Why Is a Temperature Profile Important?
In many process heating systems, a tight temperature window is important, but without a temperature profile, it is virtually impossible to identify any changes in operation that might raise a red flag. Logging temperatures over a period of time while the heater is in a solid state provides a clear understanding of the normal window in which a system should be functioning.
Why Does This Matter?The life of a heater is important because the longer it operates as it should, the more money is saved. Extending the life of a heater depends on proper maintenance, and proper maintenance depends on proper knowledge of the system. With the substantive data created by datalogging, maintenance needs are easily identified, so the system keeps running smoothly.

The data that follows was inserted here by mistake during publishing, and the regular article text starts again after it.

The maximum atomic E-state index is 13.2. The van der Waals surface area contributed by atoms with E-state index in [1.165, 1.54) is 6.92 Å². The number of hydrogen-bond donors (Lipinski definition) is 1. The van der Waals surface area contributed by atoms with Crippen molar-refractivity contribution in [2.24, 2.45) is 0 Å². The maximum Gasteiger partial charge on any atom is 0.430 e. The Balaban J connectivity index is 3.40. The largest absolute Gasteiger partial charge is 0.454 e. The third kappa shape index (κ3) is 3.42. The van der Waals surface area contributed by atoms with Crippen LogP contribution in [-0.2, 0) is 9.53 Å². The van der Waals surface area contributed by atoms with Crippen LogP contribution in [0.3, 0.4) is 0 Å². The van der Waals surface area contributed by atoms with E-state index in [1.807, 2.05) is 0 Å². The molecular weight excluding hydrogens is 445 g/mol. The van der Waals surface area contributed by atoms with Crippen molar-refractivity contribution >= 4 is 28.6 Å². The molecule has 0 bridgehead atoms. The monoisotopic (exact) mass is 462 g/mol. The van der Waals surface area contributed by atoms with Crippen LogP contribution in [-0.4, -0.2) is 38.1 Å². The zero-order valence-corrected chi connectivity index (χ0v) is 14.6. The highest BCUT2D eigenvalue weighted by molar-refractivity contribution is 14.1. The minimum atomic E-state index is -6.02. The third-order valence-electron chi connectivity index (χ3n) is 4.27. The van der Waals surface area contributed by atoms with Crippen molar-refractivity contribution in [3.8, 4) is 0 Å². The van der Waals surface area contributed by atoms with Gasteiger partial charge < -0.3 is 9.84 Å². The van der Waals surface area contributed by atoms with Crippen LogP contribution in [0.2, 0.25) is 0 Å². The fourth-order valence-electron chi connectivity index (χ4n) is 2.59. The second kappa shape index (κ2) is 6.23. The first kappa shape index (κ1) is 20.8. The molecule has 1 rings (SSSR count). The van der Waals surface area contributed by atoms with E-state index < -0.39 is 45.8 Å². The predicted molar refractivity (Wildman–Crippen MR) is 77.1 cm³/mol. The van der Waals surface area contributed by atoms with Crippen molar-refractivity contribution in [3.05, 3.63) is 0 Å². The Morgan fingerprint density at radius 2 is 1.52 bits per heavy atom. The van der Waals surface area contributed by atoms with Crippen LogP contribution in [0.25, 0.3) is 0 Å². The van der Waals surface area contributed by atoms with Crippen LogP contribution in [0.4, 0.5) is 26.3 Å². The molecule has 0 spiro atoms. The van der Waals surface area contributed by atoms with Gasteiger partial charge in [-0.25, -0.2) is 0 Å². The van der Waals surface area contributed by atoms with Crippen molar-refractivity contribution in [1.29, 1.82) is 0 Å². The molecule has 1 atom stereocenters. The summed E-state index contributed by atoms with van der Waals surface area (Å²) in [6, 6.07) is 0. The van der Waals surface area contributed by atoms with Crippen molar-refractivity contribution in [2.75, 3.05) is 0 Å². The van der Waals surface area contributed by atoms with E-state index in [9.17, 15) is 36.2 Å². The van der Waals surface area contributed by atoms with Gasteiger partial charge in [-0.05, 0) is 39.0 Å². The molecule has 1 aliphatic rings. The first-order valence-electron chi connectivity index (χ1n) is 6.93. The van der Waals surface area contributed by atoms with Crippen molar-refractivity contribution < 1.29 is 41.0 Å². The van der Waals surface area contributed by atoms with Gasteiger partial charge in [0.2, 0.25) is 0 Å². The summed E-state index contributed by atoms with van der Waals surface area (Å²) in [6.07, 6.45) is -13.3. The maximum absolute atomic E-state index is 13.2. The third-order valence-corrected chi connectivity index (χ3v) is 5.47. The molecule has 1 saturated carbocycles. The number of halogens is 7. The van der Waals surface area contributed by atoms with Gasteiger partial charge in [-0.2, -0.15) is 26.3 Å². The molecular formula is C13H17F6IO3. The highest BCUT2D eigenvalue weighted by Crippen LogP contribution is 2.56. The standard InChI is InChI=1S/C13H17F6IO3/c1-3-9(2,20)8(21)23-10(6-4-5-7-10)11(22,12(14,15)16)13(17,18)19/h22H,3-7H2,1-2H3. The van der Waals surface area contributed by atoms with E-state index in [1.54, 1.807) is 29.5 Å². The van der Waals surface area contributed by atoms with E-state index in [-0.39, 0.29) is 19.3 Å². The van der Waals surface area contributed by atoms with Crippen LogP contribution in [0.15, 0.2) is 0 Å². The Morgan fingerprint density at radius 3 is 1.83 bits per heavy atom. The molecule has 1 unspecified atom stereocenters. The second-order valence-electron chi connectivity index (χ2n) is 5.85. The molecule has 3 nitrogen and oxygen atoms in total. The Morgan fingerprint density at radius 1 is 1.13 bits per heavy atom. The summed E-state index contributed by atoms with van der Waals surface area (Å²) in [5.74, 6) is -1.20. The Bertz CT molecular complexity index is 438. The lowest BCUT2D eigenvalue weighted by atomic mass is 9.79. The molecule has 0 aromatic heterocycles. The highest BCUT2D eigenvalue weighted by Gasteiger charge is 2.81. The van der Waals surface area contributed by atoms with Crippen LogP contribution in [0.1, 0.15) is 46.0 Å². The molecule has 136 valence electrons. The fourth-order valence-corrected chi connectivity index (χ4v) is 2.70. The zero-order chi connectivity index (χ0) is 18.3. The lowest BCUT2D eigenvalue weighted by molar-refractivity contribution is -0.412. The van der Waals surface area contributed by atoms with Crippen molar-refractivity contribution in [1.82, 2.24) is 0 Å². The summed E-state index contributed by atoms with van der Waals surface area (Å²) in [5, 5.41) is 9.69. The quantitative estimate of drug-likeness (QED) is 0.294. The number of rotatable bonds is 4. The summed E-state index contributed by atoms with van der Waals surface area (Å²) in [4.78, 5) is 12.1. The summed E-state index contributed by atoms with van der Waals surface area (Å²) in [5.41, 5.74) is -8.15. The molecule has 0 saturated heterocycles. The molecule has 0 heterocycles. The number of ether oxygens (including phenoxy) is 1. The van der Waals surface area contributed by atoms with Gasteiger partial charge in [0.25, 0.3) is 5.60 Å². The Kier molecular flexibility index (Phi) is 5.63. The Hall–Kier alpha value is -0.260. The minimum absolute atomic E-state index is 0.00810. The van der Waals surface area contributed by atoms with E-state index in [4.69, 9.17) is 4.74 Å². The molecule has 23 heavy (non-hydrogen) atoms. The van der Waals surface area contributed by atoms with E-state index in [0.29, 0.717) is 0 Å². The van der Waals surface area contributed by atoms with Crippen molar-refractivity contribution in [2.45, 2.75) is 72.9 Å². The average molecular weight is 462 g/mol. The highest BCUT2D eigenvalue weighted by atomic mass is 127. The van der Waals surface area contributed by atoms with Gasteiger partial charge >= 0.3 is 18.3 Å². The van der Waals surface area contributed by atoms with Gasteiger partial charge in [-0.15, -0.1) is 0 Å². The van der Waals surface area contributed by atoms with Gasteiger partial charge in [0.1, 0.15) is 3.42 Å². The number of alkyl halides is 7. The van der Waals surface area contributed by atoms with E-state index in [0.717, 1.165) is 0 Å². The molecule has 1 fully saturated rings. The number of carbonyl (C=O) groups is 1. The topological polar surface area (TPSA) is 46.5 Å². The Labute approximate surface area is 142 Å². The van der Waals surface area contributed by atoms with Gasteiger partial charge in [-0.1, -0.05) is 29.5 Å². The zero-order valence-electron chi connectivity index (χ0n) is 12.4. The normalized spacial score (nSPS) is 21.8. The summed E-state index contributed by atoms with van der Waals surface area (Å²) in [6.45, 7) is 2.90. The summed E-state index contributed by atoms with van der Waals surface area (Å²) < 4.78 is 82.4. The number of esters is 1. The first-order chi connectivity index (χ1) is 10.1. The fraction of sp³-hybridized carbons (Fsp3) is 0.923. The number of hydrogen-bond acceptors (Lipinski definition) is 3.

If a heater is going to melt, the thermocouple will be the first element to identify the risk. Datalogging of the thermocouple’s reading will reflect that risk so the operator can catch it before the failure occurs. Catching maintenance issues early significantly decreases the risk of a system failure and extends the life of both the heater and the heating elements.
Article featured in Process Heating Magazine